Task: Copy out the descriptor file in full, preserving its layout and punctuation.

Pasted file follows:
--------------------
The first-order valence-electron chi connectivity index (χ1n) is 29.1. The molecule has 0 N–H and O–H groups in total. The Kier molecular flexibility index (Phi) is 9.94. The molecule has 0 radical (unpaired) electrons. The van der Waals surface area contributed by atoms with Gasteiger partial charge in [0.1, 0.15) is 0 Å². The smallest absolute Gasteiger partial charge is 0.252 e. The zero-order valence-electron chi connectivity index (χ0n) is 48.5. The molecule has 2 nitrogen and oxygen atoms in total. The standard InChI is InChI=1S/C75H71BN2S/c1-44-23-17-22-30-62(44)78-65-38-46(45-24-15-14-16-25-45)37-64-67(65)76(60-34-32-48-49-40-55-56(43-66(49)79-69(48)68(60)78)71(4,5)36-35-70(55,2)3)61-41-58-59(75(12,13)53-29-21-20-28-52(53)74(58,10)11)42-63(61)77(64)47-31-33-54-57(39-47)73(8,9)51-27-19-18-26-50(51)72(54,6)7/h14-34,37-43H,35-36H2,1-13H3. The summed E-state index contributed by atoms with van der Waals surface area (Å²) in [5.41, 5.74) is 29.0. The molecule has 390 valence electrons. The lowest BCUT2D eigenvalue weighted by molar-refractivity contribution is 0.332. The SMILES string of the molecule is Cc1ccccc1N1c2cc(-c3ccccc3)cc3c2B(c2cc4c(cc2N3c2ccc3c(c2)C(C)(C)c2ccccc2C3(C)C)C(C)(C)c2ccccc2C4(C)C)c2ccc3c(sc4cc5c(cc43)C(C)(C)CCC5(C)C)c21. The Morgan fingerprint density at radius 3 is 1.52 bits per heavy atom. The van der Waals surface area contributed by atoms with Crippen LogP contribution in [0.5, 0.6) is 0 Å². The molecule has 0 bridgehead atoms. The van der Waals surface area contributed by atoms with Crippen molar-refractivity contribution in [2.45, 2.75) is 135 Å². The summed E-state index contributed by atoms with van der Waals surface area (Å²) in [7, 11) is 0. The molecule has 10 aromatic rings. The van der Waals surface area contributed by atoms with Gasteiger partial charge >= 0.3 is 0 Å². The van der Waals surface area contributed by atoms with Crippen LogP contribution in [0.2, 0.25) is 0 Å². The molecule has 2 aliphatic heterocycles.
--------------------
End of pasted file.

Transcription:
The first-order valence-electron chi connectivity index (χ1n) is 29.1. The molecule has 0 N–H and O–H groups in total. The Kier molecular flexibility index (Phi) is 9.94. The molecule has 0 radical (unpaired) electrons. The van der Waals surface area contributed by atoms with Gasteiger partial charge in [0.1, 0.15) is 0 Å². The smallest absolute Gasteiger partial charge is 0.252 e. The zero-order valence-electron chi connectivity index (χ0n) is 48.5. The molecule has 2 nitrogen and oxygen atoms in total. The standard InChI is InChI=1S/C75H71BN2S/c1-44-23-17-22-30-62(44)78-65-38-46(45-24-15-14-16-25-45)37-64-67(65)76(60-34-32-48-49-40-55-56(43-66(49)79-69(48)68(60)78)71(4,5)36-35-70(55,2)3)61-41-58-59(75(12,13)53-29-21-20-28-52(53)74(58,10)11)42-63(61)77(64)47-31-33-54-57(39-47)73(8,9)51-27-19-18-26-50(51)72(54,6)7/h14-34,37-43H,35-36H2,1-13H3. The summed E-state index contributed by atoms with van der Waals surface area (Å²) in [5.41, 5.74) is 29.0. The molecule has 390 valence electrons. The lowest BCUT2D eigenvalue weighted by molar-refractivity contribution is 0.332. The SMILES string of the molecule is Cc1ccccc1N1c2cc(-c3ccccc3)cc3c2B(c2cc4c(cc2N3c2ccc3c(c2)C(C)(C)c2ccccc2C3(C)C)C(C)(C)c2ccccc2C4(C)C)c2ccc3c(sc4cc5c(cc43)C(C)(C)CCC5(C)C)c21. The Morgan fingerprint density at radius 3 is 1.52 bits per heavy atom. The van der Waals surface area contributed by atoms with Crippen LogP contribution in [0.5, 0.6) is 0 Å². The molecule has 0 bridgehead atoms. The van der Waals surface area contributed by atoms with Crippen molar-refractivity contribution in [2.45, 2.75) is 135 Å². The summed E-state index contributed by atoms with van der Waals surface area (Å²) in [7, 11) is 0. The molecule has 10 aromatic rings. The van der Waals surface area contributed by atoms with Gasteiger partial charge >= 0.3 is 0 Å². The van der Waals surface area contributed by atoms with Crippen LogP contribution in [0.2, 0.25) is 0 Å². The molecule has 2 aliphatic heterocycles.